Shaheed Udham Singh


mauja maan di

Shaheed Udham Singh Kamboj was one of the great patriots of India, with a burning desire to see his motherland free from the clutches of British colonialism and imperialism. Udham Singh Kamboj was a son of Tehal Singh and born on 26th December, 1899 at Sunam, Sangrur District, Punjab. He belonged to Kamboj family of Jammu gotra (sub-caste) and by his historic martyrdom upheld the valiant Kshatriya tradition of the Kambojas, a tradition which they have always kept up since their glorious Vedic Aryan days. Udham Singh was known at various stages in his relatively short life by the following names: Sher Singh, Udham Singh, Udhan Singh, Ude Singh, Uday Singh, Frank Brazil and Ram Mohammed Singh Azaad. Tehal Singh's name before taking amrit paan was Chuhar Singh. Tehal Singh was at that time working as a watchman on a railway crossing in the neighbouring village of Upall. He died in 1907.

As Udham Singh's parents died at very early age of seven, he became orphan and was got admitted along with his elder brother Sadhu Singh in Centre Khalsa Orphanage Pultighar, Amritsar on October 24, 1907 with the help of Bhai Kishan Singh Rogi.
As both brothers were administered the Sikh initiatory rites at the Orphanage, they received new names, Sher Singh becoming Udham Singh and Mukta Singh becoming Sadhu Singh. Sadhu Singh did not live long and expired in the year of 1917 which caused a great shock to Udham Singh. He got his educational training in various arts and crafts there and started up a painter shop with the sign board of Ram Muhammad Singh Azaad, which shows that he was a great son of Mother India and believe in secularism above any caste and religion.
Udham Singh left the Orphanage after passing the matriculation examination in 1918. He was present in the Jallianwala Bagh on the fateful Baisakhi day, 13 April 1919, when a peaceful assembly of people was fired upon by General Reginald Edward Harry Dyer, killing over one thousand and three hundred people. The event which Udham Singh used to recall with anger and sorrow, turned him to the path of revolution. Soon after, he left India and went to the United States of America. He felt thrilled to learn about the militant activities of the Babar Akalis in the early 1920's, and returned home. He had secretly brought with him some revolvers and was arrested by the police in Amritsar, and sentenced to four years imprisonment under the Arms Act in 1928. On release in 1932, he returned to his native Sunam, but harassed by the local police, he once again returned to Amritsar and opened a shop as a signboard painter, assuming the name of Ram Muhammad Singh Azaad. This name, which he was to use later in England, was adopted to emphasize the unity of all the religious communities in India in their struggle for political- freedom.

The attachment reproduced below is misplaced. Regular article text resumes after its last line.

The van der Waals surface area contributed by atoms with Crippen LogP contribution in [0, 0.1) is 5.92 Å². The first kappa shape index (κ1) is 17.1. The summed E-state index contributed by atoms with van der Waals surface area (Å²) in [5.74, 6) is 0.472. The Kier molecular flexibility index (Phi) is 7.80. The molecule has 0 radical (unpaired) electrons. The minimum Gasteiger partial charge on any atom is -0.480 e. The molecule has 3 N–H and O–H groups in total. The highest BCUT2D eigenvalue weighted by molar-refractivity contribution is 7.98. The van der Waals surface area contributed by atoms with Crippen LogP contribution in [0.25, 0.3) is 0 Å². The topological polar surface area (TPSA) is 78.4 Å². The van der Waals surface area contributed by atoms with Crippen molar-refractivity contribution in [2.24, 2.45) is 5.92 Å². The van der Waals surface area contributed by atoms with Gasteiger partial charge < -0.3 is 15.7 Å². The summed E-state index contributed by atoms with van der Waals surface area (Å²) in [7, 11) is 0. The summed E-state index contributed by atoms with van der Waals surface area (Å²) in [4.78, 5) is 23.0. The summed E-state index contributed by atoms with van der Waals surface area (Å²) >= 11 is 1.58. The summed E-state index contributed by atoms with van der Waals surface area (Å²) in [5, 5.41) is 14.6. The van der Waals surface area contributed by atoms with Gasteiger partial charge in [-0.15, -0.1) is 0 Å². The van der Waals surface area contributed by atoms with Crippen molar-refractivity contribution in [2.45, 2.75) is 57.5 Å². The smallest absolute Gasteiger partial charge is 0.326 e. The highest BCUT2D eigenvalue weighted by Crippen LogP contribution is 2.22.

(This picture shows the Sangat at the Old Shepherds Bush Gurdwara London on the Guru Nanak Parkash Gurpurb in 1937)

(standing right at the back)
Udham Singh was deeply influenced by the activities of Bhagat Singh and his revolutionary group. In 1935, when he was on a visit to Kashmlr, he was found carrying Bhagat Singh's portrait. He invariably referred to him as his guru. He loved to sing political songs, and was very fond of Ram Prasad Bismal, who was the leading poet of the revolutionaries. After staying for some months in Kashmlr, Udham Singh left India. He wandered about the continent for some time, and reached England by the mid-thirties. He was on the lookout for an opportunity to avenge the Jallianwala Bagh tragedy.
The long-waited moment at last came on 13 March 1940. On that day, at 4.30 p.m. in the Caxton Hall, London, where a meeting of the East India Association was being held in conjunction with the Royal Central Asian Society, Udham Singh fired five to six shots from his pistol at Sir Michael O'Dwyer, who was governor of the Punjab when the Amritsar massacre had taken place. O'Dwyer was hit twice and fell to the ground dead and Lord Zetland, the Secretary of State for India, who was presiding over the meeting was injured. Udham Singh was overpowered with a smoking revolver. He in fact made no attempt to escape and continued saying that he had done his duty by his country.
On 1 April 1940, Udham Singh was formally charged with the murder of Sir Michael O'Dwyer. On 4 June 1940, he was committed to trial, at the Central Criminal Court, Old Bailey, before Justice Atkinson, who sentenced him to death. An appeal was filed on his behalf which was dismissed on 15 July 1940. On 31 July 1940, Udham Sin*gh was hanged in Pentonville Prison in London.

(Udham Singh being led away by Police outside Caxton Hall, after shooting O'Dwyer ,13 March 1940, almost 21 years after the Jallianwala Bagh killings)
Udham Singh was essentially a man of action and save his statement before the judge at his trial, there was no writing from his pen available to historians. Recently, letters written by him to Shiv Singh Jauhal during his days in prison after the shooting of Sir Michael O'Dwyer have been discovered and published. These letters show him as a man of great courage, with a sense of humour. He called himself a guest of His Majesty King George, and he looked upon death as a bride he was going to wed. By remaining cheerful to the last and going joyfully to the gallows, he followed the example of Bhagat Singh who had been his beau ideal. During the trial, Udham Singh had made a request that his ashes be sent back to his country, but this was not allowed. In 1975, however, the Government of India, at the instance of the Punjab Government, finally succeeded in bringing his ashes home. Lakhs of people gathered on the occasion to pay homage to his memory.